Last month at Comic-Con,
Technically, it is not a great sign when network executives think the main reason to watch a new show is the fact that its star is not going to die. But then the mortality rates have gotten pretty high in television of late, and it is
Ever since he played Boromir, the only member of "The Lord of the Rings'" original Fellowship who did not live to see Sauron overthrown, Bean has become, in America anyway, a symbol of high-wattage and untimely death. His Ned Stark was beheaded in the first season of
Bean is clearly the main reason to watch "Legends," the third Howard Gordon-produced venture to hit the flat screen this year. The 10-episode series, based on a book by Robert Littell and premiering Wednesday, has been constructed as a wide and solid if somewhat workmanlike platform for the British actor's considerable talents.
In it, he plays one Martin Odum, an
If this sounds more than slightly familiar, it is. Most story lines dealing with deep cover explore the identity conundrum, and almost every series featuring a super-dedicated professional attaches a wife or husband who "can't stand what the job is doing to you." (My kingdom for a spouse who understands that when you marry a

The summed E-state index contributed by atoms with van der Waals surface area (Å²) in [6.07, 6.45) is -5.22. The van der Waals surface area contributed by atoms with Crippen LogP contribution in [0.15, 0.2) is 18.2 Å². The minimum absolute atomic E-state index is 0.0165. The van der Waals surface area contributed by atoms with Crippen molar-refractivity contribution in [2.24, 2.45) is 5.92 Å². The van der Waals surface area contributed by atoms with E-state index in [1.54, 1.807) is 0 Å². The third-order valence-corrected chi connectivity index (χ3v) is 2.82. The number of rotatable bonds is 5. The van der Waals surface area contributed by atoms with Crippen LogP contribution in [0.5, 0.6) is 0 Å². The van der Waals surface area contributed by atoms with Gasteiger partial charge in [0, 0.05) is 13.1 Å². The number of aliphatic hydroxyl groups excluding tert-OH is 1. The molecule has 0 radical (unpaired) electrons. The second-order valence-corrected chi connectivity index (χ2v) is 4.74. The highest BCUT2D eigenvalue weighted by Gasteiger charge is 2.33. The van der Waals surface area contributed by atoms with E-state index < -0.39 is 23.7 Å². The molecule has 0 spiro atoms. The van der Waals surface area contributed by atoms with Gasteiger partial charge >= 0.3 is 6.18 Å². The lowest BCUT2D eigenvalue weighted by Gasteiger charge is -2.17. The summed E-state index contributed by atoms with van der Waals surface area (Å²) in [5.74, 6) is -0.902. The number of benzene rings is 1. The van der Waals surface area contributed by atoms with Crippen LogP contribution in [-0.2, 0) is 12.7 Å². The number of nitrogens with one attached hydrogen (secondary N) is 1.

Gordon and co-creators Jeffrey Nachmanoff and Mark Bomback also quickly inject the possibility that Martin himself is a legend; in the pilot he is stalked by a mysterious man who leaps out of corners to make seemingly paranoid claims about their shared past. (See also "Extant,"
But familiarity needn't always breed contempt; if we have seen this essential narrative before, there's a reason: It's a good one. As Tatiana Maslany continues to prove on "Orphan Black," there is nothing more astonishing than watching an actor practice his or her craft on multiple levels. Not everyone can do it, as we learn each and every television season, but Bean most certainly can. Whether his cases will keep up with his characters remains to be seen.
The pilot of a big-concept show is often an expositional chore, and "Legends" has more To Dos to check off than most. Although Martin is patently lone-wolf, he is a member of a task force (who isn't these days?), and they must be introduced: Crystal McGuire ("Hero's"
There's also the ex-wife, played in frowning high dudgeon by
The supporting players all circle Martin like so many magician's assistants while he makes his miraculous transformation; as time goes on, one hopes that some will emerge as more than transition providers and human scenery (with any luck, Majorino's Maggie will become Martin's Chloe à la